Bridger-Teton National Forest
RV Guide


With over 3.4 millions acres of land, Bridger-Teton National Forest is one of the largest natural preserves in the region. Located in Western Wyoming, a large portion of the forest overlaps with the Greater Yellowstone Ecosystem, one of the most stunning natural areas in the country. You’ll be able to explore the forest with hundreds of miles of trails, many of which allow mountain biking, horseback riding, and cross-country skiing. The area is also known as one of the best hunting grounds in the West, with dozens of unique ecosystems and a large variety of big game.

Anglers will find hundreds of lakes, ponds, streams, and rivers throughout the forest, packed with a wide range of fish species. You’ll find abundant trout, catfish, bass, and sunfish, many of which can be caught during the winter when the lakes freeze over. Fly fishers also flock to the area for some of the best stream fishing around. There are dozens of campgrounds scattered throughout the forest, so you can find a site that fits just about any needs. Read on to find out details on three of these featured RV campgrounds. From stunning mountain views to soaring rivers, you will be in awe of the landscape during your RV visit to Bridger-Teton National Forest.

RV Rentals in Bridger-Teton National Forest



Bridger-Teton National Forest occupies a large portion of the northwestern corner of Wyoming. The forest is massive, with millions of acres of land and a wide variety of terrain types. Many of the more secluded campgrounds can be tough to reach by RV, especially if you’re visiting during the winter.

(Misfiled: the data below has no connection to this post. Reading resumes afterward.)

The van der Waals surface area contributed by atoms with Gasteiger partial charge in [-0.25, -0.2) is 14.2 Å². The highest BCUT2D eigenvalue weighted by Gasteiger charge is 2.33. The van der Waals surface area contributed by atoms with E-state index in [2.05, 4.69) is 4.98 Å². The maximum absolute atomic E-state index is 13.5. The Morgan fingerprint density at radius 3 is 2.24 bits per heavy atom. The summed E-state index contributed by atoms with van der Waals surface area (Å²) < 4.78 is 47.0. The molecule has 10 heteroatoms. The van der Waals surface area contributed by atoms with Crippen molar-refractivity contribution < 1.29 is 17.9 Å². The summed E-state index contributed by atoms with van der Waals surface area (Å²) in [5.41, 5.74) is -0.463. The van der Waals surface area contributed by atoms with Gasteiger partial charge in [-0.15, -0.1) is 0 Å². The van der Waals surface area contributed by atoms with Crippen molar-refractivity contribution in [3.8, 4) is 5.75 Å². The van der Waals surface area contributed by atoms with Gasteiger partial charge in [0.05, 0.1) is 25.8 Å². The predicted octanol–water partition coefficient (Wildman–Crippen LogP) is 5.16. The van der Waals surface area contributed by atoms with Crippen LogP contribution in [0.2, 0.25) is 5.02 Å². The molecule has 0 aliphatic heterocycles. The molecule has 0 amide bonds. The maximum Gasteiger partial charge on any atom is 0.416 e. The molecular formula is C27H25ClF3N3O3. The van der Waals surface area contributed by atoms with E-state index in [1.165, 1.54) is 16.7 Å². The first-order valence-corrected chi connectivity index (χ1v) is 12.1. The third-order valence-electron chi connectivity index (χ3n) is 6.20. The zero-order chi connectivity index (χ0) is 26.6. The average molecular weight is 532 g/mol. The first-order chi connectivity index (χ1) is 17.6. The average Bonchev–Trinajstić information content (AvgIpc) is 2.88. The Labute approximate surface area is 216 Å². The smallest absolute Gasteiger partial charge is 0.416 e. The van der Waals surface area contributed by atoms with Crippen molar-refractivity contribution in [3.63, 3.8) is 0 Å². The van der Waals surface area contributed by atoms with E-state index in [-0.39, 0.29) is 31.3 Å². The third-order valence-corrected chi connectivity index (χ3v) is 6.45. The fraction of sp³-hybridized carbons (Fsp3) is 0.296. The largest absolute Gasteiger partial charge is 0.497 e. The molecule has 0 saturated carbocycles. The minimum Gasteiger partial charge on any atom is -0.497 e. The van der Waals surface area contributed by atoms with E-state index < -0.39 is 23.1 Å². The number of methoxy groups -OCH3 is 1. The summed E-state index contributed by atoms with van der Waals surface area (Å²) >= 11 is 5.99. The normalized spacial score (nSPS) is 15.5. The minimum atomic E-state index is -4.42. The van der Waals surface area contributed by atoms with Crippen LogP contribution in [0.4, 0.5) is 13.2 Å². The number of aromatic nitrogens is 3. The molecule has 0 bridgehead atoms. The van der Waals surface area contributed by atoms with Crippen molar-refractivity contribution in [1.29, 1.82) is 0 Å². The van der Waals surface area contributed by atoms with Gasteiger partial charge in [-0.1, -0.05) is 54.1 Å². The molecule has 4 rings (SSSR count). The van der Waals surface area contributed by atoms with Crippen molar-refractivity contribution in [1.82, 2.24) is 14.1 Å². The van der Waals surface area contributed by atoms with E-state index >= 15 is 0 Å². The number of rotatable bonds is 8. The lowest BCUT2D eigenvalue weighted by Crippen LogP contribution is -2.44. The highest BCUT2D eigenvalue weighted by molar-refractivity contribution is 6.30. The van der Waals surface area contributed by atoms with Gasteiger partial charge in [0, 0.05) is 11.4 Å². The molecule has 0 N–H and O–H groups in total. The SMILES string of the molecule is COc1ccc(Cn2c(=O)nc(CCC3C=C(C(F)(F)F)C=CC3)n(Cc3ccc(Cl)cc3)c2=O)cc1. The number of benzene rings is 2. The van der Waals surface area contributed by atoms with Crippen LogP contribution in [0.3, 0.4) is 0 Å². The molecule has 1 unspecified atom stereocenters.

If you are coming from Cheyenne, take US-80 to US-191 and you can get to the edge of the forest in around six hours. From Boise, take I-84 west and you’ll arrive in just under six hours.

At over 3.4 millions acres, it can take a while to get across the forest. US-26 will lead you into the heart of the forest without too many issues. However, if you need to reach any of the more remote areas, you will likely have to drive on curvy mountain roads. If you have a large rig, try to find a campground that is closer to the more developed areas of the forest near Moran. Make sure that you are prepared for icy conditions if you visit during the winter.


Public Transportation

Campgrounds and parking in Bridger-Teton National Forest

Campsites in Bridger-Teton National Forest

First-come first-served

Turpin Meadow Campground

This rustic site features 14 standard sites, none of which have hookups of any kind. However, the sites do have fire pits and picnic tables, as well as access to drinking water. You’ll have lots of fun exploring the hiking trails, including the Angles Trail. The area is also great for hunting and wildlife viewing. RVs and trailers up to 66 feet in length can be accommodated. This area is notorious for bears and critters getting in food so make sure to take advantage of the food storage boxes at the campground.

Forest Park Campground

Forest Park Campground features 13 sites, accommodating RVs up to 30 feet long. None of the sites have hookups of any kind, although you’ll have access to drinking water and vault toilets. The sites also come with picnic tables and fire pits. It’s a fairly secluded area that’s great for those interested in picnicking, hiking, cross-country skiing, and wildlife viewing.

Curtis Canyon Campground